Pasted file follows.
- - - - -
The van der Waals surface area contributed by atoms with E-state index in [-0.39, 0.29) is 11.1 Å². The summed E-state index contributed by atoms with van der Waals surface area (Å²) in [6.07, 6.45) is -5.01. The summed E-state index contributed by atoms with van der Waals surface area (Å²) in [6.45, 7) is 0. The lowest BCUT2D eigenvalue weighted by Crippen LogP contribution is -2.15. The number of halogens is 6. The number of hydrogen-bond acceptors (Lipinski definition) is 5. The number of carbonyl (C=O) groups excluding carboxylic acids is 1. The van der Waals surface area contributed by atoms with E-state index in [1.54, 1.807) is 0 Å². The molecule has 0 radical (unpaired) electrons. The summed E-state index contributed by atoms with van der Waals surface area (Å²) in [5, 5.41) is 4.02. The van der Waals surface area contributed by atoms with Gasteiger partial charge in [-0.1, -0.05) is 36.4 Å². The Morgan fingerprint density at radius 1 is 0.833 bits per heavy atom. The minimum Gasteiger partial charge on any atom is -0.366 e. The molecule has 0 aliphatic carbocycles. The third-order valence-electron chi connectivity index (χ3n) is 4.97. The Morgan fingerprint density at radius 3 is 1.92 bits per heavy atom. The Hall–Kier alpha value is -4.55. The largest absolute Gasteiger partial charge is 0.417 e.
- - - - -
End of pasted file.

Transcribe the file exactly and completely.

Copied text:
The van der Waals surface area contributed by atoms with E-state index in [-0.39, 0.29) is 11.1 Å². The summed E-state index contributed by atoms with van der Waals surface area (Å²) in [6.07, 6.45) is -5.01. The summed E-state index contributed by atoms with van der Waals surface area (Å²) in [6.45, 7) is 0. The lowest BCUT2D eigenvalue weighted by Crippen LogP contribution is -2.15. The number of halogens is 6. The number of hydrogen-bond acceptors (Lipinski definition) is 5. The number of carbonyl (C=O) groups excluding carboxylic acids is 1. The van der Waals surface area contributed by atoms with E-state index in [1.54, 1.807) is 0 Å². The molecule has 0 radical (unpaired) electrons. The summed E-state index contributed by atoms with van der Waals surface area (Å²) in [5, 5.41) is 4.02. The van der Waals surface area contributed by atoms with Gasteiger partial charge in [-0.1, -0.05) is 36.4 Å². The Morgan fingerprint density at radius 1 is 0.833 bits per heavy atom. The minimum Gasteiger partial charge on any atom is -0.366 e. The molecule has 0 aliphatic carbocycles. The third-order valence-electron chi connectivity index (χ3n) is 4.97. The Morgan fingerprint density at radius 3 is 1.92 bits per heavy atom. The Hall–Kier alpha value is -4.55. The largest absolute Gasteiger partial charge is 0.417 e.